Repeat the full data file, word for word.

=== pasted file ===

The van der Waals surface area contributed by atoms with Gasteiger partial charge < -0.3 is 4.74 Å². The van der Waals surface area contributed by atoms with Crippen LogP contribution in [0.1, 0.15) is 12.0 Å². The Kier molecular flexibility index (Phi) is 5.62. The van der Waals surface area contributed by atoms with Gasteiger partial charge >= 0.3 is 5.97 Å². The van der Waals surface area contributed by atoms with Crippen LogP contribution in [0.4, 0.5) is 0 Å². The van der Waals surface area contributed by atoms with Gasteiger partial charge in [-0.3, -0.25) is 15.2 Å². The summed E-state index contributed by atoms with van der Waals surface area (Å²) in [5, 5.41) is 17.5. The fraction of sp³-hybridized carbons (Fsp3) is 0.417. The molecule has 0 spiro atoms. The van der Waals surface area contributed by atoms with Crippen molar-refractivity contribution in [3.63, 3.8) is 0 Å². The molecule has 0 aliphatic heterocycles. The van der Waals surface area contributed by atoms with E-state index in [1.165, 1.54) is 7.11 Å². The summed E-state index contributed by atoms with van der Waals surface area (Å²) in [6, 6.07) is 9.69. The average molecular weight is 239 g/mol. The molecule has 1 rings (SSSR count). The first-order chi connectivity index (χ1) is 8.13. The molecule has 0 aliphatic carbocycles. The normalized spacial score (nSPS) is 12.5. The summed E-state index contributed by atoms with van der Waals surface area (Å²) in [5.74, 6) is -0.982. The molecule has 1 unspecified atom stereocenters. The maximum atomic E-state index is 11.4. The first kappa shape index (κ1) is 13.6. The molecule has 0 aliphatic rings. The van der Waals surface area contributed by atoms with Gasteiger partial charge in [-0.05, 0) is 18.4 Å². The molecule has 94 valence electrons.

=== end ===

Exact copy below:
The van der Waals surface area contributed by atoms with Gasteiger partial charge < -0.3 is 4.74 Å². The van der Waals surface area contributed by atoms with Crippen LogP contribution in [0.1, 0.15) is 12.0 Å². The Kier molecular flexibility index (Phi) is 5.62. The van der Waals surface area contributed by atoms with Gasteiger partial charge >= 0.3 is 5.97 Å². The van der Waals surface area contributed by atoms with Crippen LogP contribution in [0.4, 0.5) is 0 Å². The van der Waals surface area contributed by atoms with Gasteiger partial charge in [-0.3, -0.25) is 15.2 Å². The summed E-state index contributed by atoms with van der Waals surface area (Å²) in [5, 5.41) is 17.5. The fraction of sp³-hybridized carbons (Fsp3) is 0.417. The molecule has 0 spiro atoms. The van der Waals surface area contributed by atoms with Crippen molar-refractivity contribution in [3.63, 3.8) is 0 Å². The molecule has 0 aliphatic heterocycles. The van der Waals surface area contributed by atoms with E-state index in [1.165, 1.54) is 7.11 Å². The summed E-state index contributed by atoms with van der Waals surface area (Å²) in [6, 6.07) is 9.69. The average molecular weight is 239 g/mol. The molecule has 1 rings (SSSR count). The first-order chi connectivity index (χ1) is 8.13. The molecule has 0 aliphatic carbocycles. The normalized spacial score (nSPS) is 12.5. The summed E-state index contributed by atoms with van der Waals surface area (Å²) in [5.74, 6) is -0.982. The molecule has 1 unspecified atom stereocenters. The maximum atomic E-state index is 11.4. The first kappa shape index (κ1) is 13.6. The molecule has 0 aliphatic rings. The van der Waals surface area contributed by atoms with Gasteiger partial charge in [-0.05, 0) is 18.4 Å². The molecule has 94 valence electrons.